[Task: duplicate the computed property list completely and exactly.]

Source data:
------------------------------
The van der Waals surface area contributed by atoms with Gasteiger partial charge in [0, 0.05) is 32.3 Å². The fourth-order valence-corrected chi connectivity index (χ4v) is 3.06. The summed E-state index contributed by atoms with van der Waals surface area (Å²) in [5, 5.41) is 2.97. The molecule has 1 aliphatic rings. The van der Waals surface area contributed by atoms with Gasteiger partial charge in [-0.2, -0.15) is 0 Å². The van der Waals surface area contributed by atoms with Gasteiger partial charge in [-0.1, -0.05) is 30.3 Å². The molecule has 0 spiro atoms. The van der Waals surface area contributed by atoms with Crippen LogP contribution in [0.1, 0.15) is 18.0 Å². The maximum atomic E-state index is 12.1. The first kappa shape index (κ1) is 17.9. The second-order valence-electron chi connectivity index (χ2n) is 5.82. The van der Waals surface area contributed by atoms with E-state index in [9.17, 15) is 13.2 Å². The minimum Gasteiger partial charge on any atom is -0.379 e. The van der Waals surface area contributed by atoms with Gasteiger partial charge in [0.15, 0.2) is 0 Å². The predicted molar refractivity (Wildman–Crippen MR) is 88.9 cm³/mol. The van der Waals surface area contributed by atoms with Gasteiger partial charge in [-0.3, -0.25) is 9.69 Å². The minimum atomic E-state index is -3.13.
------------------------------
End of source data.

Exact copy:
The van der Waals surface area contributed by atoms with Gasteiger partial charge in [0, 0.05) is 32.3 Å². The fourth-order valence-corrected chi connectivity index (χ4v) is 3.06. The summed E-state index contributed by atoms with van der Waals surface area (Å²) in [5, 5.41) is 2.97. The molecule has 1 aliphatic rings. The van der Waals surface area contributed by atoms with Gasteiger partial charge in [-0.2, -0.15) is 0 Å². The van der Waals surface area contributed by atoms with Gasteiger partial charge in [-0.1, -0.05) is 30.3 Å². The molecule has 0 spiro atoms. The van der Waals surface area contributed by atoms with Crippen LogP contribution in [0.1, 0.15) is 18.0 Å². The maximum atomic E-state index is 12.1. The first kappa shape index (κ1) is 17.9. The second-order valence-electron chi connectivity index (χ2n) is 5.82. The van der Waals surface area contributed by atoms with E-state index in [9.17, 15) is 13.2 Å². The minimum Gasteiger partial charge on any atom is -0.379 e. The van der Waals surface area contributed by atoms with Gasteiger partial charge in [0.15, 0.2) is 0 Å². The predicted molar refractivity (Wildman–Crippen MR) is 88.9 cm³/mol. The van der Waals surface area contributed by atoms with Gasteiger partial charge in [-0.3, -0.25) is 9.69 Å². The minimum atomic E-state index is -3.13.